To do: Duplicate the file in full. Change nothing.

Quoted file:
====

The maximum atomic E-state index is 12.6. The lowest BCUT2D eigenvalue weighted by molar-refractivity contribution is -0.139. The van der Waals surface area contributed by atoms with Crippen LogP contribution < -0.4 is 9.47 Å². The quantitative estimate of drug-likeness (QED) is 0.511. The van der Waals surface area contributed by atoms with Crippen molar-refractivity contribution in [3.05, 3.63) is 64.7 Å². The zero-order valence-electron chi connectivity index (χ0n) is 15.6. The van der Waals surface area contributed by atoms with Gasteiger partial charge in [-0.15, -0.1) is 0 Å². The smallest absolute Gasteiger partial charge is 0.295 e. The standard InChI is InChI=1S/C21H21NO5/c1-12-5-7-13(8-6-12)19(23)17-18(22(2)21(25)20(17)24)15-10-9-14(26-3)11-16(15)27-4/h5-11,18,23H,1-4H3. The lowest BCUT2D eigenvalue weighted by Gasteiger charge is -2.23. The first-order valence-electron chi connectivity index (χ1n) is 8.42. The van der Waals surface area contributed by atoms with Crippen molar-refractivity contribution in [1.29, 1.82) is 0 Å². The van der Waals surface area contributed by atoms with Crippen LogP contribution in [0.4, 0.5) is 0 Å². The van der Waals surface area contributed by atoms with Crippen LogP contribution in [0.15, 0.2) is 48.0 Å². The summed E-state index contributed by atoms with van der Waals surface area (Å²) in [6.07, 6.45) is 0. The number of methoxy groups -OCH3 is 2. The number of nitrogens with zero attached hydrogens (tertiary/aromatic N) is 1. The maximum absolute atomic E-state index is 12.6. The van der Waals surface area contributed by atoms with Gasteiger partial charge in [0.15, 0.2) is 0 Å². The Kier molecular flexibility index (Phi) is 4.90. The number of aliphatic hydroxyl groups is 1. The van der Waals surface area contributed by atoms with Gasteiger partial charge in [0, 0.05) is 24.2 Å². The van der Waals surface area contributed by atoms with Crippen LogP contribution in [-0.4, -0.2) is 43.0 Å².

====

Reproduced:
The maximum atomic E-state index is 12.6. The lowest BCUT2D eigenvalue weighted by molar-refractivity contribution is -0.139. The van der Waals surface area contributed by atoms with Crippen LogP contribution < -0.4 is 9.47 Å². The quantitative estimate of drug-likeness (QED) is 0.511. The van der Waals surface area contributed by atoms with Crippen molar-refractivity contribution in [3.05, 3.63) is 64.7 Å². The zero-order valence-electron chi connectivity index (χ0n) is 15.6. The van der Waals surface area contributed by atoms with Gasteiger partial charge in [-0.15, -0.1) is 0 Å². The smallest absolute Gasteiger partial charge is 0.295 e. The standard InChI is InChI=1S/C21H21NO5/c1-12-5-7-13(8-6-12)19(23)17-18(22(2)21(25)20(17)24)15-10-9-14(26-3)11-16(15)27-4/h5-11,18,23H,1-4H3. The lowest BCUT2D eigenvalue weighted by Gasteiger charge is -2.23. The first-order valence-electron chi connectivity index (χ1n) is 8.42. The van der Waals surface area contributed by atoms with Crippen molar-refractivity contribution in [1.29, 1.82) is 0 Å². The van der Waals surface area contributed by atoms with Crippen LogP contribution in [0.4, 0.5) is 0 Å². The van der Waals surface area contributed by atoms with Crippen LogP contribution in [0.15, 0.2) is 48.0 Å². The summed E-state index contributed by atoms with van der Waals surface area (Å²) in [6.07, 6.45) is 0. The number of methoxy groups -OCH3 is 2. The number of nitrogens with zero attached hydrogens (tertiary/aromatic N) is 1. The maximum absolute atomic E-state index is 12.6. The van der Waals surface area contributed by atoms with Gasteiger partial charge in [0.15, 0.2) is 0 Å². The Kier molecular flexibility index (Phi) is 4.90. The number of aliphatic hydroxyl groups is 1. The van der Waals surface area contributed by atoms with Gasteiger partial charge in [0, 0.05) is 24.2 Å². The van der Waals surface area contributed by atoms with Crippen LogP contribution in [-0.4, -0.2) is 43.0 Å².